‘It’s payback, not xenophobia’

2013-06-02 14:01

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Siyabonga Sithole speaks to foreign shop owners after this week’s violence.

It was nearly midnight last Sunday when the young man made his way to the spaza shop in Diepsloot’s Section 7.

He was not there at that hour to stock up on bread and milk; he was there for “payback”.

The man in his early thirties, who earns his living as a taxi driver, admitted that he joined the mob of neighbours and made off with mobile airtime, snacks and soft drinks.

He said they looted the shop, owned by a man from Somalia, in retaliation for the fatal shooting of two locals by Bishar Isaack, another Somali store owner in the township.

“It was payback time and not xenophobia. We could not stand by and watch them get away with the shooting,” said the man who spoke on condition of anonymity. “Anyway, they are coming back. They have apologised and promised to pay for the funeral costs of the two community members who died on Sunday.”

Attacks on foreign-owned businesses began in Sebokeng in southern Gauteng last weekend and spread this week to Orange Farm, Evaton and Diepsloot in Johannesburg, and then to Kroonstad in the Free State and Greenfields in Port Elizabeth.

More than 80 people were arrested on charges ranging from public violence and theft to the possession of stolen goods. Isaack was arrested for murder.

Dino Jilley, chairperson of the Somali Association of SA, says this week’s violence was very different from the xenophobic attacks of five years ago in which 62 people were killed and tens of thousands displaced.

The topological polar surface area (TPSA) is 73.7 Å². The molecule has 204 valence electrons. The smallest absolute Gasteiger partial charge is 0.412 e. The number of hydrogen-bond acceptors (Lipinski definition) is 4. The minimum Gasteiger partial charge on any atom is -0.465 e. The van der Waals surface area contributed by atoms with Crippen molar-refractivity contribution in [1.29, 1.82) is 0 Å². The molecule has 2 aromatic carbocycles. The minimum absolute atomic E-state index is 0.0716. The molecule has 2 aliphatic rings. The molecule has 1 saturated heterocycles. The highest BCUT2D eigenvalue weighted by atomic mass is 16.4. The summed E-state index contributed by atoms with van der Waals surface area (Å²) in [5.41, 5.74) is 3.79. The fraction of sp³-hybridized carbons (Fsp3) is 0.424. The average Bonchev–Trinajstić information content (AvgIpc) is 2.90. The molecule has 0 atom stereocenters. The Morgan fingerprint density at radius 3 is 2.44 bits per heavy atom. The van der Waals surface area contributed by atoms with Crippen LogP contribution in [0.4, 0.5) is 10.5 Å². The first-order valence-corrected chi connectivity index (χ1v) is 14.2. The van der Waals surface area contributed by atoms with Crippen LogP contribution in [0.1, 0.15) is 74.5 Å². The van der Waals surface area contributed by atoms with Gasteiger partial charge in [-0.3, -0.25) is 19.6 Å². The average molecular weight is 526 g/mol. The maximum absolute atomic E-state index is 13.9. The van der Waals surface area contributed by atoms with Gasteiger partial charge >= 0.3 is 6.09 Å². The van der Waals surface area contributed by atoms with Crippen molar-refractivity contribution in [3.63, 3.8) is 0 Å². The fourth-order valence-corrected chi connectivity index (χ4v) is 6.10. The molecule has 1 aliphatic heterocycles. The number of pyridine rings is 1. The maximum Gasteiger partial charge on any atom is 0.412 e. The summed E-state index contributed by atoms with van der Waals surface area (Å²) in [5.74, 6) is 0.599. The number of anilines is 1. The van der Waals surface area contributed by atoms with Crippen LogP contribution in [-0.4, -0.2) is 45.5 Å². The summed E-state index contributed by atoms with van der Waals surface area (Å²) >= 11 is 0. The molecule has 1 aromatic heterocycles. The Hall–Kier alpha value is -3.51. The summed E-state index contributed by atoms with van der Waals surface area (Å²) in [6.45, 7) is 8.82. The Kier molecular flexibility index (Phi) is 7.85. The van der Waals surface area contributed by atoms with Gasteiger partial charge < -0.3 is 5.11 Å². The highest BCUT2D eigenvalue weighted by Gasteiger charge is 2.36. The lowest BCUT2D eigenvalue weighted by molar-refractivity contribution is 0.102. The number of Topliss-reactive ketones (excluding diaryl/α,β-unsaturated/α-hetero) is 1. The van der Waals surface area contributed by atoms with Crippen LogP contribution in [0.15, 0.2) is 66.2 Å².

“This time around it’s not so much killing that is happening, but looting and destruction,” he said.

“There have been no incidents of blatant xenophobia in which foreigners have been chased out because they are foreigners.”

Gauteng community safety MEC Faith Mazibuko went to Diepsloot on Thursday to beg residents to stop looting the shops of “abosibali” (our brothers-in-law). From the pulpit of the Methodist Church hall in Extension 3, she preached about the mutually beneficial relationships foreign shop owners have forged with their local customers, charging them low prices, advancing them credit when they’re short of cash and paying rent to local landlords.

This week’s violence left many foreign shop owners with nowhere to sleep. Some loitered at the local police station for three days, while others returned to their looted shops, some of which had been burned.

Among them was Issa Jimale, who has run his shop in Diepsloot for three of the 16 years he has lived in South Africa.

“I have nothing, nowhere to go, and we sleep here at the police station without food,” he said on Wednesday. His last meal was scooped up off the floor of his looted shop, situated two streets away from the police station.

Nearby stood Pakistani shopkeeper Asim Nawaz, who has run his cellphone and electronics shop in Diepsloot since 2007. He had to flee during the xenophobic attacks of 2008 and lost everything then. This time he has lost “everything” again – between R45 000 and R50 000 in stock.

“It is difficult to build a shop like this from scratch because as you can see, the equipment is expensive,” he said.